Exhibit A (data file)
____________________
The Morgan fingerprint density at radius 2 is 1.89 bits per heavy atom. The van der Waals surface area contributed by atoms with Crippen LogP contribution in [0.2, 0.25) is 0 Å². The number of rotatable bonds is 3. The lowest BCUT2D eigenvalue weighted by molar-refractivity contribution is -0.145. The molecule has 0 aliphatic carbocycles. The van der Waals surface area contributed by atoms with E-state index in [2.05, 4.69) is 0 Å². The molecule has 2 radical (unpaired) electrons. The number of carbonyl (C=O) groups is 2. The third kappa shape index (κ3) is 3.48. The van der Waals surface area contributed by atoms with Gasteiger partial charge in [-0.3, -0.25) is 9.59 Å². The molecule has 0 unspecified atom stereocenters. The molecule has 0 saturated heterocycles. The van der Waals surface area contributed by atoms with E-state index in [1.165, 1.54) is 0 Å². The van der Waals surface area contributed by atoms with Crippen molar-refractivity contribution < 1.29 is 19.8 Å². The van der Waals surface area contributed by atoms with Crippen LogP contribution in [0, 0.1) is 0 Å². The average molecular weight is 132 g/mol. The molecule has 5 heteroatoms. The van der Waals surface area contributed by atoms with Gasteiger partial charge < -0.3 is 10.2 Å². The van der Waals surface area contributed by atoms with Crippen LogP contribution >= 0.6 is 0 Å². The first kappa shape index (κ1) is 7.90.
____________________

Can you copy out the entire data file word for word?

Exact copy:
The Morgan fingerprint density at radius 2 is 1.89 bits per heavy atom. The van der Waals surface area contributed by atoms with Crippen LogP contribution in [0.2, 0.25) is 0 Å². The number of rotatable bonds is 3. The lowest BCUT2D eigenvalue weighted by molar-refractivity contribution is -0.145. The molecule has 0 aliphatic carbocycles. The van der Waals surface area contributed by atoms with E-state index in [2.05, 4.69) is 0 Å². The molecule has 2 radical (unpaired) electrons. The number of carbonyl (C=O) groups is 2. The third kappa shape index (κ3) is 3.48. The van der Waals surface area contributed by atoms with Gasteiger partial charge in [-0.3, -0.25) is 9.59 Å². The molecule has 0 unspecified atom stereocenters. The molecule has 0 saturated heterocycles. The van der Waals surface area contributed by atoms with E-state index in [1.165, 1.54) is 0 Å². The van der Waals surface area contributed by atoms with Crippen molar-refractivity contribution < 1.29 is 19.8 Å². The van der Waals surface area contributed by atoms with Crippen LogP contribution in [0, 0.1) is 0 Å². The average molecular weight is 132 g/mol. The molecule has 5 heteroatoms. The van der Waals surface area contributed by atoms with Gasteiger partial charge < -0.3 is 10.2 Å². The van der Waals surface area contributed by atoms with Crippen LogP contribution >= 0.6 is 0 Å². The first kappa shape index (κ1) is 7.90.